Gareth Southgate hopes England will be “ruthless” when they face San Marino in their opening World Cup qualifier at Wembley on Thursday evening. England famously went a goal behind inside nine seconds in this fixture in 1993 but went on to win the game 7-1 albeit didn’t qualify for the World Cup.
San Marino are currently the lowest ranked nation by FIFA and haven’t won a single competitive match. Southgate, therefore, accepts England will have plenty of possession and must make the most of it to get their qualifying campaign off to a winning start.
“We should enjoy playing with the ball, but need to be ruthless with it,” the England manager said. “To have the creativity to score goals we have got to be positive and say it is a game which we can enjoy.”
This game along with the other two qualifiers against Albania and Poland that make up this international window offer the final chance for Southgate to see his players first-hand before he names his squad for this summer’s European Championship.
‘Saka and Rashford doubtful’
Southgate confirmed that both Bukayo Saka and Marcus Rashford will be absent for the San Marino match, but hopes the pair will return for the games against Albania and Poland.
Saka is yet to join up with the national team having stayed at his club, Arsenal, for further tests while Rashford has continued to work indoors at St George’s Park to rehabilitate a foot injury.
“They are doubtful,” Southgate said. “I would say Marcus is more doubtful than Bukayo at the moment, but we are going to assess them. Marcus has been very keen to be with us. He obviously wasn’t with us so much in the autumn.”
‘Kane wants to play’
Southgate, who will take charge of his 50th game as England manager on Thursday evening, also said that captain Harry Kane will want to “play every minute” in pursuit of more international goals. However, the England manager is fully aware that he must carefully manage the Tottenham Hotspur striker’s workload.
“It is brilliant we have got a captain who wants to play every minute of every game, but we have to be mindful he had extra-time last Thursday [in the Europa League] and then another high-intensity game on Sunday,” he said.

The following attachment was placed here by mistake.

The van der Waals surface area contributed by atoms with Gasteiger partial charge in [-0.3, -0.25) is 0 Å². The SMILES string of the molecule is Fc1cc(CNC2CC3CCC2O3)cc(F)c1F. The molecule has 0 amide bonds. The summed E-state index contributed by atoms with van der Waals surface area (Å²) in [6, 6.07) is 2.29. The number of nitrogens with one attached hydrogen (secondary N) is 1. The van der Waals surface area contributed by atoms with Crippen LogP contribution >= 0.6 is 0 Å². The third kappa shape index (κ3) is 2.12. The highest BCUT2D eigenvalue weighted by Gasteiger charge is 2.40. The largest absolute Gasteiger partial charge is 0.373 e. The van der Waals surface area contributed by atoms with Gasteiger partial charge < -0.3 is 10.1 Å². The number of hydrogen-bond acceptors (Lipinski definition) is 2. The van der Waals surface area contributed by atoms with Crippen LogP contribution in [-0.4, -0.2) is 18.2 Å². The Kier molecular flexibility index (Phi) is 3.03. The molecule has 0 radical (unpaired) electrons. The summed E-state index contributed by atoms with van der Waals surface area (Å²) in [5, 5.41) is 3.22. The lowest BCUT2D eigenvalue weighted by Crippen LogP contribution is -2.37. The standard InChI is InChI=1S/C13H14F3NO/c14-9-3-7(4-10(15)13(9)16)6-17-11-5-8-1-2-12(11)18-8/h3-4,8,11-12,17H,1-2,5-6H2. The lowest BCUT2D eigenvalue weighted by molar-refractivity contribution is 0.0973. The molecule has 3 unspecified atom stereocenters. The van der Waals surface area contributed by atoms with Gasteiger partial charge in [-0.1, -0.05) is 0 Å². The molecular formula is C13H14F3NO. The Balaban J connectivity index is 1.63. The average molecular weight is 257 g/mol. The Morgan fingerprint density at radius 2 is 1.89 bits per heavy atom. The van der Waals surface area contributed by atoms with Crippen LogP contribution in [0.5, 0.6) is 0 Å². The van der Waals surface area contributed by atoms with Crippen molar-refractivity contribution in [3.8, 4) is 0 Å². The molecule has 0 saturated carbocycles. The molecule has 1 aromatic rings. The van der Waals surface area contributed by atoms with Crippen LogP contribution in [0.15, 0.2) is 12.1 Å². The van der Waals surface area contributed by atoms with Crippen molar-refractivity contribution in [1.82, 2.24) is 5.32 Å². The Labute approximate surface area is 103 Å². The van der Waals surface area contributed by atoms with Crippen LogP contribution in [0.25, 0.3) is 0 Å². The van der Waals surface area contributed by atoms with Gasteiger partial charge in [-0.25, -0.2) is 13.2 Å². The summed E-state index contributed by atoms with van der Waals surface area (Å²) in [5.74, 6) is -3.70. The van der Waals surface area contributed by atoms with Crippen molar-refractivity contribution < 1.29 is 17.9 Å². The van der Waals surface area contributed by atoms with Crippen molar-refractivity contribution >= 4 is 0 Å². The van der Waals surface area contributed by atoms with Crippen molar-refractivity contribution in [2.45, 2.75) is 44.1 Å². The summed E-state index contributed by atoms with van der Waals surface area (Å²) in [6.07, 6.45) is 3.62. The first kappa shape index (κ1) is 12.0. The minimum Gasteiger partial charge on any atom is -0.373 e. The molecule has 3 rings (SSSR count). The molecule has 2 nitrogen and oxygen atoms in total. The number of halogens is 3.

“But we have that situation with a lot of the players really so we have to manage the fixtures correctly, and have done that through training this week. We need to be as fresh for the games against Albania and Poland, but that is not an unusual challenge for us as a coaching team.”
‘We’ve discussed taking the knee’
England’s leadership group, formed of senior players, have also been asked by Southgate to discuss with the wider group whether they should continue to take the knee ahead of their upcoming games.
"I spoke with the leadership team about this last night and asked them to talk to the rest because I think it's a good process for them to hear each other's views," Southgate added. "That's part of how we educate ourselves in all of these different matters and these different issues.
"I'm hugely respectful of everybody's individual opinions on that and I still think there is an impact to be had on it. When I listened to Zaha's comments, for example, I thought he spoke really well, and I totally understood why he felt that [taking the knee] wasn't enough now and that it seems to be just part of the background.
"The debate around whether we should take the knee or not or whether we should walk off a pitch or not... they're actually slightly peripheral things. The core problems are racism and discrimination, and there are deeper discussions that need to happen. We've got to address the much deeper issues as much as we've got to make a symbolic gesture."